Rethinking commonality in refugee status determination in Europe: Legal geographies of asylum appeals
Author(s): Jessica Hambly, Et al.
The Common European Asylum System aims to establish common standards for refugee status determination among EU Member States. Combining insights from legal and political geography we bring the depth and scale of this challenge into sharp relief. Drawing on interviews and a detailed ethnography of asylum adjudication involving over 850 in-person asylum appeal observations, we point towards practical differences in the spatio-temporality, materiality and logistics of asylum appeal processes as they are operationalised in seven European countries. Our analysis achieves three things. Firstly, we identify a key zone of differences at the level of concrete, everyday implementation that has largely escaped academic attention, which allows us to critically assess the notion of harmonisation of asylum policies in new ways. Secondly, drawing on legal- and political-geographical concepts, we offer a way to conceptualise this zone by paying attention to the spatio-temporality, materiality and logistics it involves. Thirdly, we offer critical legal logistics as a new direction for scholarship in legal geography and beyond that promises to prise open the previously obscured mechanics of contemporary legal systems.
Research theme: Human Rights Law and Policy
Experiencing Asylum Appeals: 34 Ways to Improve Access to Justice at the First-tier Tribunal
Author(s): Jessica Hambly
There is ongoing concern that Britain’s courts are places that are overwhelming, disorientating and confusing for court users. Asylum seekers are some of the most marginalised people in society and existing research highlights the difficulties they face in disclosing evidence throughout the legal process. Without an accessible process, appellants may be unable or unwilling to speak and participate in their appeal, and therefore important pieces of evidence may not be considered and justice may not be served. Although a lot of attention has been paid to asylum law by academics and policy makers alike, its day to day implementation often escapes critical academic scrutiny. This is arguably because relatively few non-legal scholars study the law, meaning that most analysis is focussed on substantive and doctrinal legal issues rather than questions of process, implementation and experience. It is also extremely time consuming to observe a sufficient number of hearings to be able to draw general conclusions about day to day issues.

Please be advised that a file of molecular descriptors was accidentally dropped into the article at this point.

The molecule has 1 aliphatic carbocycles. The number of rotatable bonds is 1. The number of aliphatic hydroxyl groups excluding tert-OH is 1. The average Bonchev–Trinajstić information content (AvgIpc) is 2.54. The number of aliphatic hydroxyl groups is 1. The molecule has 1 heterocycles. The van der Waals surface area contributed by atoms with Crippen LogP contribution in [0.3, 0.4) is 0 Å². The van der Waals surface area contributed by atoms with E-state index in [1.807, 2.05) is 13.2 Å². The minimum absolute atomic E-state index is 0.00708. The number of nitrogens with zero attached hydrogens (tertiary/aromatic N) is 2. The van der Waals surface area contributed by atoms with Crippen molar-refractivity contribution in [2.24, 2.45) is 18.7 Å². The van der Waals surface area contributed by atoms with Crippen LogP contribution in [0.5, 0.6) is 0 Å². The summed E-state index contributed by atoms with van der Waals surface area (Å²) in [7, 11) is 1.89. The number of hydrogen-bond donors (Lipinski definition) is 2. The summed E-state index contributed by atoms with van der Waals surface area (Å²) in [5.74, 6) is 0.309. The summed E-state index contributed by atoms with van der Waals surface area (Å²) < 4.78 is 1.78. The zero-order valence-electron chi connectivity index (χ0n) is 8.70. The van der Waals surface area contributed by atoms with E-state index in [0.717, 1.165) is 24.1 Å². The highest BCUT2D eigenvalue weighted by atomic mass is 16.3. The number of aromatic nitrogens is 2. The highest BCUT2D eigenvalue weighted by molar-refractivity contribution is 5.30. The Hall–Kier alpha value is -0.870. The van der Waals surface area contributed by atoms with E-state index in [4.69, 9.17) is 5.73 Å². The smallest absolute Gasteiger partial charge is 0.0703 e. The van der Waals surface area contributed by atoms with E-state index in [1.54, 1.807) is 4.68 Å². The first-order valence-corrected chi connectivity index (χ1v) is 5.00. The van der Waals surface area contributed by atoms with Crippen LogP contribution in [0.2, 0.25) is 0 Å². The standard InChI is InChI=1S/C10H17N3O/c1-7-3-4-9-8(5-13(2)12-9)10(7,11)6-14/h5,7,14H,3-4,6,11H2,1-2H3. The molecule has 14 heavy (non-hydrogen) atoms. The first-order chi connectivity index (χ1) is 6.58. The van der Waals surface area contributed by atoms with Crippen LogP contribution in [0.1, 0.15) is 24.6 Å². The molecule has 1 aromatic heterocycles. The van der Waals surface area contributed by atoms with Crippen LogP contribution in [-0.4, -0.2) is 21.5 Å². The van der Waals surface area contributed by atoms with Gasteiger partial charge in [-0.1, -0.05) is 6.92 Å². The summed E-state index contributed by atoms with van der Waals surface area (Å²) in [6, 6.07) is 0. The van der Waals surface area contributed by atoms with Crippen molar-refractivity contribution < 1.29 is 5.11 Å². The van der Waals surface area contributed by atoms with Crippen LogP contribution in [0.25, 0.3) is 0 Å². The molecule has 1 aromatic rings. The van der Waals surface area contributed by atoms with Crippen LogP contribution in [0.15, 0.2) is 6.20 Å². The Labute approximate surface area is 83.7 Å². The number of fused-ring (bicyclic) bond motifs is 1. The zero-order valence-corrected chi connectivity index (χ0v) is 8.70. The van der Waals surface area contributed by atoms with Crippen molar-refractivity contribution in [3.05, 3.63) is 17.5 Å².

Our project adopts an inter-disciplinary perspective on the day to day workings of asylum law within the UK’s asylum appeal hearings. In the following sections we report on a project which examined what happens during asylum appeals by closely observing them from the public areas of hearing rooms. Our observations ran from 2013 to 2019. We complement the perspective our observations offer with interview evidence from appellants as well as others involved in the process.
Co-authors: Nick Gill, Jennifer Allsopp, Andrew Burridge, Daniel Fisher, Melanie Griffiths, Jessica Hambly, Jo Hynes, Natalia Paszkiewicz, Rebecca Rotter and Amanda Schmid-Scott.